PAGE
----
Declare Your Independence From Fear

by | May 1, 2020 | Class War

Early human curiosity always bested fear of the unknown—independence from fear. It’s called evolution. In 2001: A Space Odyssey, Stanley Kubrick eloquently illustrated this fact.

Moving forward in time a few thousand generations. Our ancestors learned how to use tools to hunt, and unfortunately, to wage war. Their family groups became larger, more extended, as they prospered. They began to see that they could organize to hunt for larger game, like wooly mammoths.

Imagine a hunt. The tribe has more members and  they are a bit less hairy. Most of the adults will take part in the hunt. They sharpen their stone knives and some are readying a new weapon–the spear. It will take many of them to run down and kill a 4 or 5 ton mastodon. It’s a dangerous job, but the reward will outweigh the risk. The animal will provide food for the tribe for months.

When they corner the animal, he gores a couple of them before they swarm him. The gigantic beast fights for his life, but he is overwhelmed by shear numbers and succumbs to their knives and spears.

The tribe returns home triumphant, saddened by the lost of their comrades, but bearing the plentiful spoils of the hunt.

As they begin to prepare the feast, one of the warriors cries out, “All of this meat is mine!”

“Why?”, the others ask. “We all took part in the hunt and some of our brothers and sisters sacrificed themselves so that we all could eat.”

“Because it is mine,” he proclaims, “and I will kill anyone who tries to take it from me!”

This night the feast contains a new menu item–tournedos of mammoth–tasty filets wrapped in thin slices of wannabe rich asshole bacon.

Fast forward another thousand  generations or so. Things have changed. The population of the tribe has grown significantly. They’re starting to look like people instead of apes. The tools and more specialized, more refined. Spears, axes and clubs with wooden handles are abundant.

Roles in the tribe are also more specialized. Women no longer join in the hunt. A warrior class of men is developing. There is a chief and a shaman.

It is only within an emerging class structure that the next wannabe rich asshole can can attempt to steal the spoils of the hunt irrespective of his contribution.

He gathers a group of warriors and disaffected young men and promises them a share of the booty. For the young men who have been excluded from the tribe’s social-sexual interactions, the booty is just that—booty.

This time the rich asshole is successful. He steals a disproportionate share of the meat. He has the men to guard it and keep it. He is successful because he wages war against his own people. He dominates them with threats of murder, rape and starvation.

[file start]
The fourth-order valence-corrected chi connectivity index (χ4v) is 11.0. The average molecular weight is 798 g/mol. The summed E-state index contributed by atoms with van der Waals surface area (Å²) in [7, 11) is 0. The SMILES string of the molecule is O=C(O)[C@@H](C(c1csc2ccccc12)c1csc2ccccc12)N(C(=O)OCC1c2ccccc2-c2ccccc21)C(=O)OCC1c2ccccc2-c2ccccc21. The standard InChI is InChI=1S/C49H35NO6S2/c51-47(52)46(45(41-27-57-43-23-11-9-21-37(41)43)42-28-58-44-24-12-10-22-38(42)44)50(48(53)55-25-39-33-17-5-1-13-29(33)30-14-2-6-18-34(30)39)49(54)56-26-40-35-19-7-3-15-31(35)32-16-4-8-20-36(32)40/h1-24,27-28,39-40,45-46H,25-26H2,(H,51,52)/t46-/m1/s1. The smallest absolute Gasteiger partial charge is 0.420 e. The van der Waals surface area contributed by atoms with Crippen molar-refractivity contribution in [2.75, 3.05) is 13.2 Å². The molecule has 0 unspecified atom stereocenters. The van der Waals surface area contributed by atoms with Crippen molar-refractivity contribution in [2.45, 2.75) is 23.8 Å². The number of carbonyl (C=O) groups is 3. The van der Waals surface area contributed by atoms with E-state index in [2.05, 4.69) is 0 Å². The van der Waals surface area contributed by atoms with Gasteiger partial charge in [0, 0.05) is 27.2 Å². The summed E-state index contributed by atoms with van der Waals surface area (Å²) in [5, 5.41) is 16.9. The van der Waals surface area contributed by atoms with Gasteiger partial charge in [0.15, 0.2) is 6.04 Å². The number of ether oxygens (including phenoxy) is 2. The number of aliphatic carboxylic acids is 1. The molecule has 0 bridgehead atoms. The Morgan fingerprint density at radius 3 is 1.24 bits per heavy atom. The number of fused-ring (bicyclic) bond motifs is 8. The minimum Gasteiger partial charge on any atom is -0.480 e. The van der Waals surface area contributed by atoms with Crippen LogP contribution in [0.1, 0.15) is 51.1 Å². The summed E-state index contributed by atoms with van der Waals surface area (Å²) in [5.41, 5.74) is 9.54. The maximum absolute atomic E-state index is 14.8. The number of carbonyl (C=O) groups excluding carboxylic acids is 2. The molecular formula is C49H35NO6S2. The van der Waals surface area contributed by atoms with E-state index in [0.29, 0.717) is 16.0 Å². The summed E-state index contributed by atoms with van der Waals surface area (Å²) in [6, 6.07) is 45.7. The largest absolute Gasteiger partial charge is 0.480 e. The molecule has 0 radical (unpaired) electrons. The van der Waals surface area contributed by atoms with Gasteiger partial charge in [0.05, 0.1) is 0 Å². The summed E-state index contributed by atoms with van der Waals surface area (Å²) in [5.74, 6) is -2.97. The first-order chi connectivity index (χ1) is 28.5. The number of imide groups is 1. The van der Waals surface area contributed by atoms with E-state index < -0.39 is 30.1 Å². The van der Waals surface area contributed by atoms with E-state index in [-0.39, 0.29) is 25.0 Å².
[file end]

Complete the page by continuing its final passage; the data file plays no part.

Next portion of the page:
He instills a fear that dominates human culture for the rest of time. He becomes a king, a pharaoh, a prophet, an emperor, a banker, a dictator, an imam, a pope and a saint.

Yet even this scenario requires the cooperation and allegiance of others. That cooperation is maintained by the same threats of murder, rape and starvation. History is rife with stories of betrayal in the king’s court and military coups. And through it all, common people hunt and kill the meat and give up a disproportionate share to their rulers because they’re too scared to do otherwise.

The fear is almost genetic, we’ve learned to live with it and shrug our shoulders.

So here we are, celebrating our independence. We love to tell the stories of the American revolution. In fact, we love all revolutions unless they happen to be Communist or French–revolutions that dispatched their kings. We love the story of Robin Hood and we make schmaltzy movies celebrating the heroes of failed rebellions like Spartacus and Braveheart. Kirk Douglas and Mel Gibson can make us feel courageous for a couple of hours.

Why is it important to understand that the top 10% of Americans control more than 2/3 of our wealth? This is wealth that common people create, like our ancestors in the hunt. Without the energy and expertise of their employees, rich assholes could not survive.

Wealth stolen from us because we acquiesce to that ancient fear. Rich assholes  still use the same threats to keep us in check, but the threats are veiled. This or that proposal for the common good will be “job killing.” What they really mean is you killing. You’re dead unless you go along.

“From Ralph Reed to Eric Cantor to Jeb Hensarling to Rand Paul and now to Ryan, they all look like overgrown kids who got nipple-twisted in the halls in high school… ” –Matt Taibbi.

In other words, the message is delivered by disaffected men who couldn’t get laid  without allying themselves to rich assholes.

The Declaration of Independence recognizes, “That mankind are more disposed to suffer, while evils are sufferable, than to right themselves by abolishing the forms to which they are accustomed.”

Why should we be concerned about income inequality? Because to ignore it would betray our Declaration of Independence, the Zapatista Declaration of Independence, the Proclamation of the Irish Republic,  the Declaration of Independence of the Democratic Republic of Vietnam and even Emma Goldman’s Declaration of Independence, all of which proclaim that all people are equal. And because we know from the history of humankind that concentration of wealth is a threat to any shred of democracy we have left. And because income inequality is evil.

No evil is sufferable but for fear.

We must discard our fear and recognize that no person can demand more than his or her fair share.


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